}
            // middle layer, half-width of the stroke and blended
            // with reduced opacity. re-inforces the underlying
            // color - blended to impact the color, but not blurred
            content()
                .stroke(color, lineWidth: lineWidth / 2)
                .blendMode(blendMode)

            // bottom layer - broad, blurred out, semi-transparent
            // this is the "glow" around the shape
            if colorSchemeMode == .dark {
                content()
                    .stroke(color, lineWidth: lineWidth)
                    .blur(radius: lineWidth)
                    .opacity(0.9)
            } else {
                // knock back the blur/background effects on
                // light mode vs. dark mode
                content()
                    .stroke(color, lineWidth: lineWidth / 2)
                    .blur(radius: lineWidth / 1.5)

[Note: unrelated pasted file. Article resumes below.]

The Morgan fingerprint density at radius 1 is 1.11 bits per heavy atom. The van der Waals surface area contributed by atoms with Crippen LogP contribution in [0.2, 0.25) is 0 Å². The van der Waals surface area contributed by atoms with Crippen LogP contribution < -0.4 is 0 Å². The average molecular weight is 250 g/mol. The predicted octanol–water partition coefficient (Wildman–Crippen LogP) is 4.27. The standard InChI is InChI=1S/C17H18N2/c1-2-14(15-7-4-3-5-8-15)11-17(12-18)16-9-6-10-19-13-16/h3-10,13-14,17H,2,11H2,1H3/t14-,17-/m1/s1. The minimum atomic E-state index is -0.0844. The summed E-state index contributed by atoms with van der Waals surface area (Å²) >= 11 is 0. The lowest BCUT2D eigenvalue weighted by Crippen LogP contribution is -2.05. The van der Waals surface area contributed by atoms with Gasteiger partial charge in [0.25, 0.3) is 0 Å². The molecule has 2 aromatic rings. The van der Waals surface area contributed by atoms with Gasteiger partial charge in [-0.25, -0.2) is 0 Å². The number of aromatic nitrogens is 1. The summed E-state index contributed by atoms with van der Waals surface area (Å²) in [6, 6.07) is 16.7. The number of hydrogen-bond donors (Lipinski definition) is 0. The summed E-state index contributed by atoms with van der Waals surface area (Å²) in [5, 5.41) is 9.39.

.opacity(0.8)
            }
        }
    }
}

The instructions for what to do are embedded in body of the view we are returning. The pattern is one I looked up from online references of how to make this same effect in photoshop. The gist is:

  • You take the base shape, make a wide stroke of it, and blur it out a bit. This will end up being the “widest” portion of the effect.
  • Over that, you put another layer – roughly half the width of the bottom layer, and stroke it with the color you want to show.
  • And then you add a final top layer, narrowest of the set, intended to put the “highlight” or shine onto the result.

You’ll notice in the code that it’s also dynamic in regards to light and dark backgrounds – in a light background, I tried to reinforce the color without making the effect look like an unholy darkness shadow trying to swallow the result, and in the dark background I wanted to have a “laser light” light shine show through. I also found through trial-and-error experiments that it helped to have a fourth layer sandwiched in there in dark mode specifically to brighten up the stack, adding in more “white” to the end effect.

A lot of this ends up leveraging the blend modes from SwiftUI that composite layers. I’m far from a master of blend modes, and had to look up a number of primers to figure out what I wanted from the fairly large set of possibilities.

I suspect there is a lot more that can be accomplished by leveraging the ViewBuilder pattern.

One thought on “How to make a SwiftUI component that draws a Shape with light

Comments are closed.